New Delhi: The five-fold trade between India and the US is expected to be raised upto $500 billion in the next 10 years. However to avoid the arms and radio active materials going undetected, America wants the full-proof inspection of the cargo which originates from Indian ports.
India installed three gamma ray mobile scanners at Chennai port, Nava Sheva in Mumbai and Tuticorin in order to meet the US' condition and the domestic concerns.
"One fixed scanner is under construction at Chennai port and will soon be operational besides the mobile scanner," said P Jaideep, additional commissioner, Customs, in Chennai.
The ports are being equipped with container scanners to evade money laundering and use of fake invoices in exports. It became more crucial after the directorate of revenue intelligence booked several cases where live shells were detected in cargo arriving from Iran and Iraq.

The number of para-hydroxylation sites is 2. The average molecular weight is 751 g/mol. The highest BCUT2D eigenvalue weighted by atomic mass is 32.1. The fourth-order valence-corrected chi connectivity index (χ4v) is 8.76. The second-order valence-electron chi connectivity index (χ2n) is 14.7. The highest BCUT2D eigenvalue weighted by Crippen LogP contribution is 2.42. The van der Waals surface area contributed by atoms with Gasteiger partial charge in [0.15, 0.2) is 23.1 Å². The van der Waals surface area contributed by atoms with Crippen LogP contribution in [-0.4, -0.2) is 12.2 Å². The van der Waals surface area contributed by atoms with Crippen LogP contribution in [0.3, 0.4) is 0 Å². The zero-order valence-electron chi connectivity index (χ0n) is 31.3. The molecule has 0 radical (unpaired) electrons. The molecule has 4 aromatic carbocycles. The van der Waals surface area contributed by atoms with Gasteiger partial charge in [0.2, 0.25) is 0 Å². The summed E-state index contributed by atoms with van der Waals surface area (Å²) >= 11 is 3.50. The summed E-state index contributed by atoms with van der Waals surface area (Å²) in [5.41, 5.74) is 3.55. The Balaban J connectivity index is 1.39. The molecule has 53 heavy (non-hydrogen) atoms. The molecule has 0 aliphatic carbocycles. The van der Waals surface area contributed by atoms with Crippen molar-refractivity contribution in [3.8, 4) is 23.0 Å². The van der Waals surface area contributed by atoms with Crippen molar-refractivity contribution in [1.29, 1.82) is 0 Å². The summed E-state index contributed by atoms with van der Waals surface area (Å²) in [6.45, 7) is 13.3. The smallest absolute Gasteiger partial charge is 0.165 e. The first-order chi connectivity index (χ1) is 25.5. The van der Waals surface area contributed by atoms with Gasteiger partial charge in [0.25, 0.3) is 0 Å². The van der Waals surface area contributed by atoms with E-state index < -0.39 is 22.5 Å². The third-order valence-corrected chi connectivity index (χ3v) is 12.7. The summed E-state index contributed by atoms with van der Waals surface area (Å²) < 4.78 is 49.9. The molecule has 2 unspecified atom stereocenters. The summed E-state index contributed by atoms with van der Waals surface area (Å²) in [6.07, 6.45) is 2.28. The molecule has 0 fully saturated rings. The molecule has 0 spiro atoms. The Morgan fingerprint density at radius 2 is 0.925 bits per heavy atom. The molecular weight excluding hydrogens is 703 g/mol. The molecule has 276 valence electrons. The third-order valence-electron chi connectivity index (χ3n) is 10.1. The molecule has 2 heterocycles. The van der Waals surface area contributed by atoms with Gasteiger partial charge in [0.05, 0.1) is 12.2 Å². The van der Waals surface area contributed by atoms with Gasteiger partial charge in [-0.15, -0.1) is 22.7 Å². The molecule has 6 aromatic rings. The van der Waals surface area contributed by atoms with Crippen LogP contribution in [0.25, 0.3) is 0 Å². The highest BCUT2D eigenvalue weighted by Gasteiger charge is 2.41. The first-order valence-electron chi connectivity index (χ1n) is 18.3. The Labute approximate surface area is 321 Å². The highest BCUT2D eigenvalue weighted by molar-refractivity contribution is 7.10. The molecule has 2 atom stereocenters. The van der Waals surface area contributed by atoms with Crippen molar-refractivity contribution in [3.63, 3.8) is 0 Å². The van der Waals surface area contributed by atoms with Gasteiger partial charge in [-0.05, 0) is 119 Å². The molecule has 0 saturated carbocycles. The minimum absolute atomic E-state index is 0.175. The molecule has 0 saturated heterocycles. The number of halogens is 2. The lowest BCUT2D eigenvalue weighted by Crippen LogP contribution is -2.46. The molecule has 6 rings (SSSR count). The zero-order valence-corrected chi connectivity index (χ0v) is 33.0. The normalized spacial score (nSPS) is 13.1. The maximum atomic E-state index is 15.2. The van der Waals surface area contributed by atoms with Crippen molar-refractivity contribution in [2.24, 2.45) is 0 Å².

Customs had installed the mobile GammaRay scanning (GaRDS) system, a US technology for mobile container scanners that can scan a container every five minutes. These can detect arms, radio active materials and banned chemicals and also capable to raise alerts. Physical examination of a container takes over five hours per container.
Earlier, only random checks were carried out on containers at ports including Kandla in Gujarat, Vizag, Tuticorin and Chennai that used to be practically unchecked. Now, with mobile scanners, Customs are putting all doubtful cargo under necessary examination.
The process of acquiring container scanners started in 2004, but the Union cabinet sanctioned Rs 175 crore for acquiring the technology in 2006. However, till the 26/11 terror attack there was little movement in equipping all ports with these scanners.
US insisted 100% mandatory checking of all the containers and the government floated global tenders for three Gamma-Ray scanners in January 2009.
The Chennai mobile scanner was inaugurated September 2014 while the first two were installed in Mumbai and Tuticorin ports.
Four fixed scanners are also under different phases of installation. With Barack Obama pitching to up the India-US trade to $500 billion from $100 billion, the government will need to install more scanners at all its ports, including the dry ports where Customs authorities have in the past detected illegal exports.